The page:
The shows go on: Tel Aviv theaters continue with locked doors amid terror attack

With terrorist still on the loose and people ordered to remain indoors, several shows continue with performances even as sirens wail outside

Actors from Habima Theater address the crowd after news of a terrorist attack at a nearby Tel Aviv bar on April 7, 2022 (Screencapture/Twitter)
Actors from Habima Theater address the crowd after news of a terrorist attack at a nearby Tel Aviv bar on April 7, 2022 (Screencapture/Twitter)

As a terrorist opened fire on a Tel Aviv bar on Thursday night, killing two people and wounding 10 others, several nearby theaters were in the midst of performances with packed audiences.

With the gunman still on the loose and the police ordering everyone to stay inside, they all made the same choice — continue with the show.

At Beit Lessin theater, just meters from the popular Dizengoff Street bars that were attacked, actors were in the middle of a performance of ‘The Wedding Plan’ when sirens began to wail outside.

“Very quickly everyone knew what was going on, including the audience,” actor Oz Zahavi told Channel 12. “We heard the police cars, the ambulances, the security forces, and all the noise.”

“We decided to continue the play because the entrances were guarded and the audience was not allowed to leave,” he said.

After the show was over, with cast members and the audience still unable to leave, they sang songs together, said Yael Elkana, another of the actors.

“We joined forces with the audience and stayed together with them. We began to sing to try and lift the mood,” she said.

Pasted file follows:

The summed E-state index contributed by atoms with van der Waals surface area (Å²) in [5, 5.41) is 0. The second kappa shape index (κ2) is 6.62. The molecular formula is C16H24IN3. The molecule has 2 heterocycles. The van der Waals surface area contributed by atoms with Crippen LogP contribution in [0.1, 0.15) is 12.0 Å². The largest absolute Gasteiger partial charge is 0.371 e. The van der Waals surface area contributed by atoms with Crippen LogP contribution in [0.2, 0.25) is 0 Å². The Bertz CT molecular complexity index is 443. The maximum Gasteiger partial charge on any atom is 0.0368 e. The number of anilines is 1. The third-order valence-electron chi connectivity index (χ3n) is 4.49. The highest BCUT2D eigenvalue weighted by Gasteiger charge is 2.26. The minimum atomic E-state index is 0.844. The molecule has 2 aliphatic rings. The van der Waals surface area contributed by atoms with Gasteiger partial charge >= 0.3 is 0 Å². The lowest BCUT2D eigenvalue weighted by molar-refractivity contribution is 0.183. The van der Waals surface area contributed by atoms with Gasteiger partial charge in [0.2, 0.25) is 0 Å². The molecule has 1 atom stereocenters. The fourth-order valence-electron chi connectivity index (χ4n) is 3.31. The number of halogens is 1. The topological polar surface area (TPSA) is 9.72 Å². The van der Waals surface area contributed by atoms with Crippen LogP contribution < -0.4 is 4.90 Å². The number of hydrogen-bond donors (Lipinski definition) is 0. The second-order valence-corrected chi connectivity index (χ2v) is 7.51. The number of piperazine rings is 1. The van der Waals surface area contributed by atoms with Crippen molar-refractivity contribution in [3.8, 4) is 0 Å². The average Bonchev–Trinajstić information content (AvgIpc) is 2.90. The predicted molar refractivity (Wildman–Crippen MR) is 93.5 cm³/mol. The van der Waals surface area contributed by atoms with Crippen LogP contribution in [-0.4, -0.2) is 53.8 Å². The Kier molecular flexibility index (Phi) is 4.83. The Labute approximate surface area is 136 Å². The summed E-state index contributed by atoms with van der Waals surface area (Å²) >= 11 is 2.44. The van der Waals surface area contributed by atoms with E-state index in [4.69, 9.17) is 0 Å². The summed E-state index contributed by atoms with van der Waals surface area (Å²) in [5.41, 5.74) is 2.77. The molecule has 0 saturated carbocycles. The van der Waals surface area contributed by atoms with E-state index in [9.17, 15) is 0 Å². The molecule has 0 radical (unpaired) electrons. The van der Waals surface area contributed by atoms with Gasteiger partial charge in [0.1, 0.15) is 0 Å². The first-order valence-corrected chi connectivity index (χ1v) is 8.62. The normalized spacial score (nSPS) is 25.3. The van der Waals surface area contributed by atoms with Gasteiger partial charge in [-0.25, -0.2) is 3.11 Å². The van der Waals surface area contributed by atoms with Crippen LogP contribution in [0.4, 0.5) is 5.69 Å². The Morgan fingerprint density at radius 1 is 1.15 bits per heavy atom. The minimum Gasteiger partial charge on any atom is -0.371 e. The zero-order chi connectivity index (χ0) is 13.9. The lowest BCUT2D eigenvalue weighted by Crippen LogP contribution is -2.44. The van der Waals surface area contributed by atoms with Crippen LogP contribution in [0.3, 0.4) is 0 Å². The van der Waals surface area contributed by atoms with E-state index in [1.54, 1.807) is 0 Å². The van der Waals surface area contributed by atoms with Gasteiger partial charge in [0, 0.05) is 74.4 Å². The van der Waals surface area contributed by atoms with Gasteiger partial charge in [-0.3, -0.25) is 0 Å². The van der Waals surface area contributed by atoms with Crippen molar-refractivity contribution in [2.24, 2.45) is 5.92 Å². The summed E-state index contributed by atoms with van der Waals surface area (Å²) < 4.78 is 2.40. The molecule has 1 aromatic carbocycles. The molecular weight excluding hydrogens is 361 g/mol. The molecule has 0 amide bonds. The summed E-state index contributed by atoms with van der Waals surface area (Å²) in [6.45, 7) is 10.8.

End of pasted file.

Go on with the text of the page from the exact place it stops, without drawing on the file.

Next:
Israeli security forces search for assailants near the scene of a terror attack in Tel Aviv, Israel, Thursday, April 7, 2022. (AP Photo/Ariel Schalit)

It was a similar situation in the nearby Habima, Israel’s national theater, where a large crowd was watching a performance of Yitzhak Navon’s Hebrew/Ladino classic ‘Bustan Sepharadi’ (Spanish Orchard).

As news of the attack began to spread through the crowd, many of them receiving notifications on their phones, actor Tal Mosseri came on stage to address the audience.

“In the name of Habima, we want to tell you that the incident is still continuing. We wish all of us better, calmer and quieter days.  We invite you to stay here in safety and security until we hear better news,” he said.

Mosseri told Channel 12 that at first, after hearing the gunfire and sirens, they were unsure whether to continue or not.

“As an actor leading this production, it’s not simple. Your job is to amuse and move people,” he said. “I also have family in Tel Aviv and everyone is worried, but in the end, the audience accepted us with a standing ovation.”

“The orders were to stay inside the theater and the entire audience stayed with us,” he said.

At the Heichal Menorah theater, Israel’s Eurovision entrant and several other competitors were giving a concert. There too, the show went on.

“A while ago there was a shooting attack in Tel Aviv and we can’t ignore what happened,” singer Michael Ben David said. “For the last song of the evening let’s celebrate music and get up on our feet.”

In one case where the show could not go on, organizers found a novel alternative.

Singer Moshe Peretz, who was due to perform at Hanger 11 in the port, had been staying in a hotel on Dizengoff Street at the time of the attack and could not leave.

Not wanting to disappoint the crowd, his brother Nir, who normally performs as one of his backup singers, went on instead.

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